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Claude Oscar Monet's Water Lilies Located At The Carnegie Museum Of Art

1615 words - 7 pages

Following my exquisite trip to the Carnegie Museum of Art in Pittsburgh, Pennsylvania, I have chosen to discuss Claude Oscar Monet's Water Lilies. Water Lilies is actually a series of roughly two-hundred fifty separate, but very similar, paintings of water lilies; however, I have chosen to focus on the one located at the Carnegie Museum of Art (“Water Lilies”). This painting caught my eye when we were focusing on Impressionism and Expressionism in class and I immediately recognized the painting when I saw it in the Carnegie Museum. Impressionism has always been one of my favorite styles of painting and Water Lilies reliably invokes a very calm reaction from me each time I look at the ...view middle of the document...

The painting uses choppy, blurred brush strokes and there are no hard lines in this painting. The entire painting appears as though the viewer is seeing the world through tear-filled eyes.
Claude Oscar Monet painted Water Lilies between the years of 1915 and 1926. Born in 1840, Monet spent his childhood in Normandy, France and “was a key figure in the Impressionist movement that transformed French painting in the second half of the nineteenth century” (Auricchio). “Claude Monet will probably always be regarded as the great leader in [the] modern and latest phase known as Impressionism” (Desmond FitzGerald). For the duration of Monet's career, he “consistently depicted the landscape and leisure activities of Paris and its environs as well as the Normandy coast” (Auricchio). In 1874, when Monet was thirty-four year old, he displayed some of his works in an independent exhibition that he founded with other Impressionist painters of the time, including Auguste Renoir. The painting “Impressionism: Sunrise... drew particular scorn for unfinished appearance of its loose handling and indistinct forms” (Auricchio). Despite the unwavering criticism, Monet and Renoir saw [it] as a badge of honor, and subsequently called themselves “Impressionists”” (Auricchio). The painting Impressionism: Sunrise is responsible for naming the successive Impressionism movement (“Impressionism”). Monet's paintings featured “his immediate surroundings, as he painted the people and places he knew best” (Auricchio). He painted around the places he lived and traveled to in northern France and London as well as the people he knew and loved, including his wives.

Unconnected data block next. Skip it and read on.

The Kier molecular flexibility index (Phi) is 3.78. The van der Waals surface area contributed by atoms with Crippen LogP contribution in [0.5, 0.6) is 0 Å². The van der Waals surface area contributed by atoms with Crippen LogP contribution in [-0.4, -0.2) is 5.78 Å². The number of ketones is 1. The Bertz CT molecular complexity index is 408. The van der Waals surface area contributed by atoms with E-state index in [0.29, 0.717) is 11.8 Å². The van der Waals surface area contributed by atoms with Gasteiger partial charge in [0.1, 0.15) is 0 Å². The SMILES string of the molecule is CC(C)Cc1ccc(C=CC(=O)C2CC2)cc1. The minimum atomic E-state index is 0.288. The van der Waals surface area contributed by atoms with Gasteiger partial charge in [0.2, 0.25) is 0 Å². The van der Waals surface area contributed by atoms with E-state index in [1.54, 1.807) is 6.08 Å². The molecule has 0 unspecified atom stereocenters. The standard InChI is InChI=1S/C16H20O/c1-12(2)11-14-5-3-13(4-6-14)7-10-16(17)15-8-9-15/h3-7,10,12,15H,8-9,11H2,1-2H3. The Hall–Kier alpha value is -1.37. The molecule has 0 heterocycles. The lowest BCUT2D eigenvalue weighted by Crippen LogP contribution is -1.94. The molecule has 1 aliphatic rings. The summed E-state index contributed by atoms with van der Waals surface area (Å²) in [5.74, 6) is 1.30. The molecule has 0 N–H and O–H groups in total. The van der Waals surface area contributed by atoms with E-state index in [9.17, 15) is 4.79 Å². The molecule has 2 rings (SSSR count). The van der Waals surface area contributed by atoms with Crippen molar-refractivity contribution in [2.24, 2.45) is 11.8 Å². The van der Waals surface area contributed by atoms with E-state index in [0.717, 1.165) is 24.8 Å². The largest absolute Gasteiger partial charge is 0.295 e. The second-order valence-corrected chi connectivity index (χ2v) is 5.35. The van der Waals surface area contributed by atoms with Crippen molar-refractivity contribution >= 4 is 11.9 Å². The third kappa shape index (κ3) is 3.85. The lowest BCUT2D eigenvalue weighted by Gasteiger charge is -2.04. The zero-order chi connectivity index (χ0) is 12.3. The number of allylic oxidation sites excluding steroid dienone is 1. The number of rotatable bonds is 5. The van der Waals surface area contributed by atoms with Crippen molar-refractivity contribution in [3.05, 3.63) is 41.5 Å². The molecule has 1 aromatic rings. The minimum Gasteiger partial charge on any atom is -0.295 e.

Impressionism features characteristics “[including] relatively small, thin, yet visible brush strokes, open composition, emphasis on the accurate depiction of light in its changing qualities (often accentuating the effects of the passage of time), ordinary subject matter, the inclusion of movement as a crucial element of human perception and experience, and unusual visual angles” (“Impressionism”). Water Lilies exhibits every single one of these characteristics of Impressionism. The brush strokes in Water Lilies are thin, the composition is open, and light plays a major role in this piece as well as every other piece in the Water Lilies series. The series as a whole beautifully displays the passage of time with varying light on the lilies throughout each of the pieces in the collection. Water lilies themselves are relatively ordinary, everyday subject matter, but Monet paints them in a way that makes them seem as though the viewer is seeing them for the first time. Looking at the painting, the viewer cannot tell exactly where Monet is positioned to see the water lilies, but it can be assumed that he is either standing on a bridge or on the bank near the trees; the angle Monet uses in conjunction with the brush stroke style creates a sense of movement and the viewer can almost see the ripples in the water.
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